Yeardley: [00:15:59] That’s it?
Justin: [00:15:59] That’s it.
Yeardley: [00:16:00] That is fucked up.
Paul: [00:16:02] Does Damon give information related to where they were at at the time that he pulls his gun and shoots Larry in the head?
Justin: [00:16:11] He does. Damon’s able to explain and it’s consistent with where the shell casing was, explains where he was at when he fired the round, and it’s within a few feet of where we found the shell casing in the driveway. He describes where Larry was at, but the fence or gated portion to Larry’s yard, if you will. Damon’s nailing details that only someone that was at the scene when it happened could know and provide us.
Paul: [00:16:35] How far away is this shooting?
Justin: [00:16:38] 20 to 25-feet. Yeah, it was fairly long distance considering where the impact was. The way Damon explained, it was just a reactionary and almost a lucky shot. He just pulled the gun, pulled the trigger, and the bullet happened to hit Larry in the forehead.
Paul: [00:16:51] There’s nothing in Damon’s background to indicate that he is a highly trained, sharpshooter, sniper type of individual?
Justin: [00:16:59] No, he couldn’t make that shot again if he had to.
Yeardley: [00:17:02] And Larry, then just drops where he’s hit and happens to be leaning against this tree?
Justin: [00:17:08] Correct. Larry falls down, Damon goes about his night and explain to us that when he got arrested that next morning by our patrol officers several blocks away and they found the gun on him, he assumed that we knew about what he’d done and didn’t fight the police at the time. He’s like, “I’m not going to fight with you guys. Now, I wasn’t going to fight with them that morning. I was certain that they heard the gunshot and knew that I was the one that shot the guy in the garden and I was going to jail forever and then next thing I know they let me out.”
Dave: [00:17:46] Damon is aware that his gunshot struck Larry, at least wounded him?
Justin: [00:17:52] Yeah. We confirmed during this traffic stop conversation with Damon that Larry was dead and he wasn’t surprised by it. It was the first time he knew for sure.
Dave: [00:18:01] You guys, your agencies, detectives, and other agencies have Damon who’s still seated in the passenger seat. He’s just got the door open, probably his feet slung out to the side like he’s sitting on the edge of the passenger seat. You’ve got this place surrounded, but he hasn’t given himself up yet. Is he making movements that make you think that he’s going to try a suicide by cop? Is he just saying, “Hey, give me some time, I’ll give myself up, I just want a few more minutes?”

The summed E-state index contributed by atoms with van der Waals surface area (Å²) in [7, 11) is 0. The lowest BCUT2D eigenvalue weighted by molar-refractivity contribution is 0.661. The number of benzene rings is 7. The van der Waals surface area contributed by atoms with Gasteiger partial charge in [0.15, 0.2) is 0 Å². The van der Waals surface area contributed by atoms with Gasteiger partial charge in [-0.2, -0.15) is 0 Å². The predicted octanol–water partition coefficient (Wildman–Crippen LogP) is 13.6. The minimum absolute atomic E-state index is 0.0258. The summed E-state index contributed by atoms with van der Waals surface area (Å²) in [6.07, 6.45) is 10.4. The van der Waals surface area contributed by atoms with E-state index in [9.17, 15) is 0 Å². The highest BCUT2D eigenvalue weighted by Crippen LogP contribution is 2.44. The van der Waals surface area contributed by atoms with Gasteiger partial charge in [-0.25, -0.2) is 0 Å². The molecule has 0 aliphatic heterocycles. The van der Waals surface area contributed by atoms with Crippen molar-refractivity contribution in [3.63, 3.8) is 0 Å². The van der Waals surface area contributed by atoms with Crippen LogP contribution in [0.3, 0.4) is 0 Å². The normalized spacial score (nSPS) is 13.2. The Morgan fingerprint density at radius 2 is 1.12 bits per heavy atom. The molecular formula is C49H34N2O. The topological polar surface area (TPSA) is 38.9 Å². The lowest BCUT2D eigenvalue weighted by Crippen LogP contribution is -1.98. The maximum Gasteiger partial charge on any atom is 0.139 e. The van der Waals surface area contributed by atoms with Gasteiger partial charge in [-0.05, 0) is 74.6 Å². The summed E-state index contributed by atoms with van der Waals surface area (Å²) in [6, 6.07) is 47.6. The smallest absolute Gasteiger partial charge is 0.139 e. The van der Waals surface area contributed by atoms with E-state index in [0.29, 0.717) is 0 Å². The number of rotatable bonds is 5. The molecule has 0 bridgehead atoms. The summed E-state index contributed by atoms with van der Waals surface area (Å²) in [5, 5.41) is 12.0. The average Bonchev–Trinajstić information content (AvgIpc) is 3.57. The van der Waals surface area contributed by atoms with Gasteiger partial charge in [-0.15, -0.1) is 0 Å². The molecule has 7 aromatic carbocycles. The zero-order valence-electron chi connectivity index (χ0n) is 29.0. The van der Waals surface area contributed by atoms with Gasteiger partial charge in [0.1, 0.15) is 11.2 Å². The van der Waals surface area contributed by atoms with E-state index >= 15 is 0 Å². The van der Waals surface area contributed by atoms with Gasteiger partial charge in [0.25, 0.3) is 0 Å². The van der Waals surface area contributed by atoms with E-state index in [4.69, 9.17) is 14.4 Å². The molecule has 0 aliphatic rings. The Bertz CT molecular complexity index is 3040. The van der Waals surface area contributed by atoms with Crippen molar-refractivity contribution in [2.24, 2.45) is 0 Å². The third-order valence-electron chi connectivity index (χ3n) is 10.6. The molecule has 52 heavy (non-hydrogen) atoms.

Justin: [00:18:28] Damon is clear from the beginning after telling us what he did. Damon was pretty resolute in, “I’m not going to jail, guys,” and he made that statement several times throughout the time we were engaging with him. Damon was never aggressive about those statements. It was just really matter of fact, which is unusual and just the calmness he said it with. He’s resolute like, “I’m not going back to jail.” And so, how that ends up playing out, none of us really knew. But the thought in the back of everyone’s mind, my own for sure is that at some point, one of two things happens. Either Damon shoots himself in front of us or he does something that’s going to generate a response from law enforcement or we shoot him.
Yeardley: [00:19:09] Meanwhile, aren’t you trying to get him out of the car and on the ground or something like the driver and he’s not complying? Damon is having conversation with you, but he’s not doing what you’re asking him to do?
Justin: [00:19:21] Exactly. We’re giving him directions, “Hey, put your hands up, get out of the car.” Damon would just tell us, “That’s not going to happen, guys. I’m just not getting out of the car.” There’s times where everyone there, including Damon laughed. And it wasn’t a light-hearted moment, but it was just the circumstance was such that there was comedy in what was happening, because he was just, “I’m not getting out of the car.”
Yeardley: [00:19:41] He was so matter-of-fact about it.
Justin: [00:19:43] Yeah. Now we’re in this negotiations phase. And fortunately, the command staff and supervisors that were down there for my agency, in addition to several of our detectives were tactical team members or negotiations team members and so, they were able to leverage some of those skills to try to negotiate with Damon to surrender. We’re working through that process. And Damon gets hungry. He requests something to eat. We are within visual sight of a McDonald’s. Again, McDonald’s, different McDonald’s, but nonetheless. He makes a McDonald’s request for a double Quarter Pounder with Cheese and French fries. We sent one of our detectives to McDonald’s to like, “Hey, go order Damon’s food, bring it back, and then we’ll use it as leverage or show of good faith.” A lot of times, if you can build that rapport and build trust with the individual, you’re able to get farther and simply providing somebody with food might be all it takes.
Yeardley: [00:20:55] Once you have the order in hand, now as you say, you have some leverage, you have to get close enough to Damon in some way to hand him the meal. It seems unlikely that y’all would agree to put it down on the ground and allow Damon to come forward and get it.
Dan: [00:21:10] Or, you’re hoping that you can just put it on the trunk of the car and he will come out of the car and surrender, then he can have his meal.